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“Why would anyone keep investing when the market keeps going lower every day?”

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A friend forwarded me these, and I wanted to share them with you. Don’t automatically discount them just because they come from a financial company. These are excellent.

Think carefully about where you want to be 10-20 years from now, investing-wise.

The key takeaways:

  • If you believe the market will recover and grow over the long term, you need to be investing consistently

  • Whether you should be saving or investing depend on the time horizon of your money. If you need your money within the next 5 years (say, for a down payment), you should be saving it in a savings account. This hasn’t changed
  • If you truly believe that the next ten or twenty years will be “different” than history (or, admittedly, the same as the last 10 years) and there will be small, or no, returns, you have a few options: Stop investing, pull all your money out of the market (for some reason, many lay investors believe this is the only option), adjust your asset allocation, or extend the timeline of your dollar-cost averaging (i.e., instead of investing $300/month, invest $100/month)
  • If you believe that the market will recover and grow, keep investing. Feel free to adjust your investing timeline or any of the other factors above. But you recognize the importance of picking up shares consistently, since you can’t time when they’re high or low
  • From my book: “Recently, a group called Dimensional Funds studied the performance of the S&P 500 from January 1970 to December 2006, during which time the annualized return of the market was 11.1%. They also noted something amazing: Of those 36 years from 1970 to 1986, if you missed the 25 days when the stock market performed the best, your return would have dropped from 11.1% to 7.6%, a crippling difference.

    Now, if only we could know the best investing days ahead of time.”

  • If, however, you believe the news about how this time it’s different, you don’t invest, and then wonder why you only have what you managed to save over the next decade or two (say, a few thousand a year), you have nobody to blame but yourself. Our generation will almost certainly become increasingly conservative investors
  • The trick, of course, is that nobody will know for 10-20 years
  • No decision is a decision

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It comes out Monday, March 23rd (2 weeks from now). Pre-order now.

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36 Comments on "“Why would anyone keep investing when the market keeps going lower every day?”"

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the weakonomist
7 years 4 months ago

If you believe that this current economic environment is some kind of game changer, then just get out of the market all together. I don’t want your paranoid schizo self talking about doom and gloom while I reap the benefits of the biggest discount on my retirement I’ll ever see.

Every recession brings about fear, and the companies that can make money on your fear will make videos like this.

Nate @ Money Young
7 years 4 months ago

Ramit, thanks for the data. This is exactly why I continue to invest my money in the market. I can’t wait for the uptick. Patience is key.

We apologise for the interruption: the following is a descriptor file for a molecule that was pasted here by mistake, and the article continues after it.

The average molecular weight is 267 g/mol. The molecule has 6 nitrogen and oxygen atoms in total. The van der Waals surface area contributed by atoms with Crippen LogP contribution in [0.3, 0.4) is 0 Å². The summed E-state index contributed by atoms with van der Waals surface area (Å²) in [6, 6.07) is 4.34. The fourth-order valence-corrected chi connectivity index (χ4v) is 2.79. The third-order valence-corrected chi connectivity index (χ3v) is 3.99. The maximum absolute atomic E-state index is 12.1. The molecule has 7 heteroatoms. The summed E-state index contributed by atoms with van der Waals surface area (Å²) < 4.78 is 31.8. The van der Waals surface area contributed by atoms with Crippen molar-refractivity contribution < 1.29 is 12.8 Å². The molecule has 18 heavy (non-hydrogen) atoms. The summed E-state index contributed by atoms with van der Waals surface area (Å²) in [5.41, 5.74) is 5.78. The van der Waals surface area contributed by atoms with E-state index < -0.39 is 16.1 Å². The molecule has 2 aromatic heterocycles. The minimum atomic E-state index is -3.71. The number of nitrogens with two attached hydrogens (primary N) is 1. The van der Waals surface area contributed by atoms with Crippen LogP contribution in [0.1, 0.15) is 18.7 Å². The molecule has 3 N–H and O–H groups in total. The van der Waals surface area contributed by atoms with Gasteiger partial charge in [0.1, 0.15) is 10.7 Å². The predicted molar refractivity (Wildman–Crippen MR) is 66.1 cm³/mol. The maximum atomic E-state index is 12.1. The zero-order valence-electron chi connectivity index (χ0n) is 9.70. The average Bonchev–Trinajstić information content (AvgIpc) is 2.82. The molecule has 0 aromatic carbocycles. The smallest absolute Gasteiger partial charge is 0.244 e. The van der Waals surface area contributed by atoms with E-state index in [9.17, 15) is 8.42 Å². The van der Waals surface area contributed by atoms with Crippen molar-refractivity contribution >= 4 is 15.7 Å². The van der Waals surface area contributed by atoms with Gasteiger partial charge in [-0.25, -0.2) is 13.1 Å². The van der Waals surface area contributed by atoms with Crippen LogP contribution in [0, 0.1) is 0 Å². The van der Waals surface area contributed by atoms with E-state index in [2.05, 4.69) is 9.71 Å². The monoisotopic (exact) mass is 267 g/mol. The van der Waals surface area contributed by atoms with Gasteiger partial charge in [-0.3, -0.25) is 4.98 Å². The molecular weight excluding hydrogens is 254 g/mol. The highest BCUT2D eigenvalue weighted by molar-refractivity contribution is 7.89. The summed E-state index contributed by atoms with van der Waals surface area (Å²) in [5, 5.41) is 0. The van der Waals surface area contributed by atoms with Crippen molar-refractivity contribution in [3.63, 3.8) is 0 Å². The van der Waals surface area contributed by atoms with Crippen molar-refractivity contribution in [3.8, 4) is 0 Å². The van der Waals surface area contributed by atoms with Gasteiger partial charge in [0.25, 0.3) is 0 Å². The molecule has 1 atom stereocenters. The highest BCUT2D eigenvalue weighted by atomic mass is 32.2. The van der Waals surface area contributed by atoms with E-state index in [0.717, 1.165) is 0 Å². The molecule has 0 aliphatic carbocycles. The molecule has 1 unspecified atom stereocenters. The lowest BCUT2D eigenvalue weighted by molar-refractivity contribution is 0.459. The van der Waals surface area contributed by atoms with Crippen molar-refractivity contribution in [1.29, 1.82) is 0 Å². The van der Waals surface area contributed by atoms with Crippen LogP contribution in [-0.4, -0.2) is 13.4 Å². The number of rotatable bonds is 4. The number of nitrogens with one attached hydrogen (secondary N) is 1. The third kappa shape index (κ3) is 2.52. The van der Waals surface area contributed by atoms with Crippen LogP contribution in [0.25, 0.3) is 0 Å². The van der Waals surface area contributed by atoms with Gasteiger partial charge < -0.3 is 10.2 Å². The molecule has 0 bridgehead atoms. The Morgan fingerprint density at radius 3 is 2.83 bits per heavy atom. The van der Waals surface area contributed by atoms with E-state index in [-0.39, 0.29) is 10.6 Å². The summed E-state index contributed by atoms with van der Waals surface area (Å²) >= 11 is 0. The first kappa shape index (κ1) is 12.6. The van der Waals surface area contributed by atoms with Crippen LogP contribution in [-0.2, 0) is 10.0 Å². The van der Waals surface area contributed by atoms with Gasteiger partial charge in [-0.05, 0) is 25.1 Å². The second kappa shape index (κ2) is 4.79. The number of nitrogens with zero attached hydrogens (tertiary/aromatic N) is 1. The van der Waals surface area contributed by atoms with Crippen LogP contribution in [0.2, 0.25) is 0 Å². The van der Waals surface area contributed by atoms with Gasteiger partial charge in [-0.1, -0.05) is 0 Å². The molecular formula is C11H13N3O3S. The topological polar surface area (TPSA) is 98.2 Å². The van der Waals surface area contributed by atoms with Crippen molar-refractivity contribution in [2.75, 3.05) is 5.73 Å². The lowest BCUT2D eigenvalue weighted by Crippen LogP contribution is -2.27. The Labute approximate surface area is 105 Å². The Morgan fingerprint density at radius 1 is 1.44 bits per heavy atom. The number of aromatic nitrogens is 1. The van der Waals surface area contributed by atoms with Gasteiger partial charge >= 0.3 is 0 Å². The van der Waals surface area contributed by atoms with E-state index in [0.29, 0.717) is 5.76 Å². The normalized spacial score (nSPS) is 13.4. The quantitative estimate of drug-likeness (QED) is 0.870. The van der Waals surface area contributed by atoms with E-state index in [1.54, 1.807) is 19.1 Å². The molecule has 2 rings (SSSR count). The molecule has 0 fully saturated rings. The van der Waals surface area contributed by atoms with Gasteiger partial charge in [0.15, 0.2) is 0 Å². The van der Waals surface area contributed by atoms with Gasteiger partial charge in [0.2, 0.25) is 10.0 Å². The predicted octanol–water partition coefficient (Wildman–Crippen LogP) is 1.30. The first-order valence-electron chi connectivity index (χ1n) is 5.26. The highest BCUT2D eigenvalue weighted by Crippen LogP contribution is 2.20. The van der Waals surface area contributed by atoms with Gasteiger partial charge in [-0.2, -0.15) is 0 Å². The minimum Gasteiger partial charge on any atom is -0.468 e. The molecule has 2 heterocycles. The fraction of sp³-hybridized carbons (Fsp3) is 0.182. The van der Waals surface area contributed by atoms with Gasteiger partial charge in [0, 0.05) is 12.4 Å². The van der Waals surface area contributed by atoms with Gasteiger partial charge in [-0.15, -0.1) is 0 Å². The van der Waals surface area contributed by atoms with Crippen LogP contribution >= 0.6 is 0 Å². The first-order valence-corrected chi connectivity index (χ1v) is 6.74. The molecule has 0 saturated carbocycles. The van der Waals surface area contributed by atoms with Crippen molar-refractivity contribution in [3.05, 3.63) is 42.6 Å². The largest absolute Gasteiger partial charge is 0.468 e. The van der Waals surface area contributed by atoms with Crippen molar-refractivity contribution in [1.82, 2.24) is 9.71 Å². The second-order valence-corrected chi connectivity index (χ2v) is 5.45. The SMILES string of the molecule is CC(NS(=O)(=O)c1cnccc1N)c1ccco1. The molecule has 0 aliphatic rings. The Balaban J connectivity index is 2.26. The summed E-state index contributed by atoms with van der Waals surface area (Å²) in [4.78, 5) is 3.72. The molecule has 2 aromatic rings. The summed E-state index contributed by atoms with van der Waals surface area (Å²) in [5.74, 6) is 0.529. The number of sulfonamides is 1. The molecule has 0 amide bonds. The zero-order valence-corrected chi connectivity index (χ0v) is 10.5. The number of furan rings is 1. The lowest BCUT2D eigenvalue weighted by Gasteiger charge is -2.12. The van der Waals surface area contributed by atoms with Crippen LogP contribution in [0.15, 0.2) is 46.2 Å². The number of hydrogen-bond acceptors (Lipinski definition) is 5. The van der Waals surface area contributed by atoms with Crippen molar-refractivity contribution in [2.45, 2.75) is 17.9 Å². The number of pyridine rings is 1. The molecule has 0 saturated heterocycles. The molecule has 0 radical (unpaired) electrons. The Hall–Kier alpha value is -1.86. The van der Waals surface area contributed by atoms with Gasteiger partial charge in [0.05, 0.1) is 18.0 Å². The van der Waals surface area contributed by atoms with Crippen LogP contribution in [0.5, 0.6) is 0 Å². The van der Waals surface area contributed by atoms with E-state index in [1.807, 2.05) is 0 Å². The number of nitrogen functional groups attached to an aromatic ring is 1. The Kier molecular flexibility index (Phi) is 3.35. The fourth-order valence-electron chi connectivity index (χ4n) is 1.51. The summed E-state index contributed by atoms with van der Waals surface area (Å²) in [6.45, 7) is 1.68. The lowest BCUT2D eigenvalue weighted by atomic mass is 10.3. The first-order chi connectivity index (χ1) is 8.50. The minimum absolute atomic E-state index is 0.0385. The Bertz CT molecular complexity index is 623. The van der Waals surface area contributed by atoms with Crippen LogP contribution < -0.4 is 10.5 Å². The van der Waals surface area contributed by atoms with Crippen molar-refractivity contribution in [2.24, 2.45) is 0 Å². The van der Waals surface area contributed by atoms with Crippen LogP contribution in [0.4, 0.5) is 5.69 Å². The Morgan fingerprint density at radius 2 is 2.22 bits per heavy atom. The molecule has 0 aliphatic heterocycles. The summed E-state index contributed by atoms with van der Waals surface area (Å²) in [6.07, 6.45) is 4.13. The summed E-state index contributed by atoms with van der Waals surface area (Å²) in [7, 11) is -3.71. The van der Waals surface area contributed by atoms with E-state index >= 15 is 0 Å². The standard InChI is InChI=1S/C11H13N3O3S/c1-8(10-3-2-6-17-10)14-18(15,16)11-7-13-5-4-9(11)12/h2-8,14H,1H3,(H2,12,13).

-Nate

Ted
Ted
7 years 4 months ago

“From my book: “Recently, a group called Dimensional Funds studied the performance of the S&P 500 from January 1970 to December 2006, during which time the annualized return of the market was 11.1%. They also noted something amazing: Of those 36 years from 1970 to 1986, if you missed the 25 days when the stock market performed the best, your return would have dropped from 11.1% to 7.6%, a crippling difference.”

This is an illogical argument. Do you see why?

Stop Getting Cheated
7 years 4 months ago

Ramit, I think this past year has offered one of the best climates for continued investing. Collective fear has hammered the market to discounts we may never see again. I have been heavy long in UYG, UWM and DXO. Both DXO and UYG were under $2/share. I know my view is not for everyone, but I think there is going to be a huge upside.

Thank you for your excellent post.

Adam @ Checkbook Diaries
7 years 4 months ago
I agree that now is a great time to buy. It’s like the market is on a clearance sale. There are many companies out there whose stock value has suffered do to the market slide in general, and not as a direct result of poor business practices or profitability. I feel that it is also a great time to take a few low cost risks if you are a young investor. If you look at the airline sector you’ll notice that almost everything is down largely as a result in decreased travel spending due to the economic situation. Even looking… Read more »
Chris
Chris
7 years 4 months ago

Whenever I hear people these days acting like it’s completely stupid to invest in the stock market right now because it’s “obviously going down every day”, I ask them why they aren’t just shorting the whole market. When they stare at me in confusion and ask what a “short” is, I know they have no idea what they are talking about.

Then again, I also laugh at people saying it’s an “obvious” discount. No one can predict the future. The current price is just the current price, neither a discount or overpriced.

Graffight
Graffight
7 years 4 months ago

video’s aren’t showing 🙁

Neal Frankle
7 years 4 months ago

A great piece to remind investors that perspective and understanding has to trump emotion if you want to stay on track financially.

Enrique S @ The Corporate Barbarian